Most people find that contravariance is much harder to comprehend than covariance is. The canonical example of contravariance is a comparer. Suppose you have a derived type, Apple, and a base type, Fruit. Clearly, they have the special relationship: Every value of type Apple may be converted to Fruit.
Now suppose you have an interface ICompareThings<T> that has a method bool FirstIsBetter(T t1, T t2) that takes two Ts and returns a bool saying whether the first one is better than the second one.
What happens when we provide type arguments? An ICompareThings<Apple> has a method that takes two Apples and compares them. An ICompareThings<Fruit> has a method that takes two Fruits and compares them. But since every Apple is a Fruit, clearly a value of type ICompareThings<Fruit> can be safely used anywhere that an ICompareThings<Apple> is needed. The direction of the convertibility has been reversed—hence the term contravariance.
Perhaps unsurprisingly, the opposite restrictions to those placed on a covariant interface are necessary to ensure safe contravariance. An interface that is contravariant in one of its type parameters must use that type parameter only in input positions such as formal parameters (or in the types of write-only properties, which are extremely rare). You can mark an interface as being contravariant by declaring the type parameter with the in modifier,15 as shown in Listing 12.44.
Like covariance support, contravariance uses a type parameter modifier: in, which appears in the interface’s type parameter declaration. This instructs the compiler to check that T never appears on a property getter or as the return type of a method, thereby enabling contravariant conversions for this interface.
Contravariant conversions have all the analogous restrictions as described earlier for covariant conversions: They are valid only for generic interface and delegate types, the varying type arguments must be reference types, and the compiler must be able to verify that the interface is safe for the contravariant conversions.
An interface can be covariant in one type parameter and contravariant in another, although this case seldom arises in practice except with delegates. The Func<A1, A2, ..., R> family of delegates, for example, are covariant in the return type, R, and contravariant in all the argument types.
Lastly, note that the compiler will check the validity of the covariance and contravariance type parameter modifiers throughout the source. Consider the IPairInitializer<in T> interface in Listing 12.45.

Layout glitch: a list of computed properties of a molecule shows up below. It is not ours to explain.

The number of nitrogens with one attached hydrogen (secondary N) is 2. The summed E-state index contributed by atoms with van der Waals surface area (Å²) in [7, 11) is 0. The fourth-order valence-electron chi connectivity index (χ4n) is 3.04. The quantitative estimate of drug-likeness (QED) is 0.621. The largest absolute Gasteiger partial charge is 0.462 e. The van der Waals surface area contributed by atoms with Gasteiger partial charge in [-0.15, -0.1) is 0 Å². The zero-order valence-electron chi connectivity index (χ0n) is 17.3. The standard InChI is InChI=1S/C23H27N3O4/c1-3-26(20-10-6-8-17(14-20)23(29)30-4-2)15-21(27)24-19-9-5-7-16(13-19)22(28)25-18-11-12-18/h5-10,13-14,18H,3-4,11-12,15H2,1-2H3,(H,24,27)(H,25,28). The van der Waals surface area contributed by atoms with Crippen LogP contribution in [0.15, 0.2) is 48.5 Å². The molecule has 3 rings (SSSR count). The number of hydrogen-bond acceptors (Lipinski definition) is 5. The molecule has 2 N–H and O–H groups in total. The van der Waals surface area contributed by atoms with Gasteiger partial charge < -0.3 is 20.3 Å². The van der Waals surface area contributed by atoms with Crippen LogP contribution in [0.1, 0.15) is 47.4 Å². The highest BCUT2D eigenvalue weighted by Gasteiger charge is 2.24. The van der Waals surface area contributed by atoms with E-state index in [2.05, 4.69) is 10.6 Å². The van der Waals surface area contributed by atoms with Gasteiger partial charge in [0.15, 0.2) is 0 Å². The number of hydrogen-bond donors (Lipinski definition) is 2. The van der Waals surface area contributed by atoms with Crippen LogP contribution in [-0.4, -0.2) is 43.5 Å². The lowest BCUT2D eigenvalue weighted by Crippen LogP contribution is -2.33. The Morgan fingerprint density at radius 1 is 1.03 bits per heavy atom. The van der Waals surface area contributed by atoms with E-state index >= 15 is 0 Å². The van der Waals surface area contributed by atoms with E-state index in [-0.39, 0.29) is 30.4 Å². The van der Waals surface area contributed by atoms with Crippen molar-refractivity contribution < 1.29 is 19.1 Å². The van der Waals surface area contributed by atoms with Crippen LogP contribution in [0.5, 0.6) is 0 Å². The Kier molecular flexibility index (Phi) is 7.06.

A casual observer might be tempted to think that since IPair<T> is used only as an input formal parameter, the contravariant in modifier on IPairInitializer is valid. However, the IPair<T> interface cannot safely vary, so it cannot be constructed with a type argument that can vary. As you can see, this would not be type-safe and, in turn, the compiler disallows the IPairInitializer<T> interface from being declared as contravariant in the first place.
So far, we have described covariance and contravariance as being properties of generic types. Of all the nongeneric types, arrays are most like generics; that is, just as we think of a generic “list of T” or a generic “pair of T,” so we can think of an “array of T” as demonstrating the same sort of pattern. Since arrays clearly support both reading and writing, given what you know about covariance and contravariance, you probably would suppose that arrays may be neither safely contravariant nor covariant. That is, you might imagine that an array can be safely covariant only if it is never written to and safely contravariant only if it is never read from—though neither seems like a realistic restriction.
Unfortunately, C# does support array covariance, even though doing so is not type-safe. For example, Fruit fruits = new Apple; is perfectly legal in C#. If you then include the expression fruits = new Orange();, the runtime will issue a type-safety violation in the form of an exception. It is deeply disturbing that it is not always legal to assign an Orange into an array of Fruit because it might really be an array of Apples, but that is the situation not just in C# but in all CLR languages that use the runtime’s implementation of arrays.
You should try to avoid using unsafe array covariance. Every array is convertible to the read-only (and therefore safely covariant) interface IEnumerable<T>; that is, IEnumerable<Fruit> fruits = new Apple is both safe and legal because there is no way to insert an Orange into the array if all you have is the read-only interface.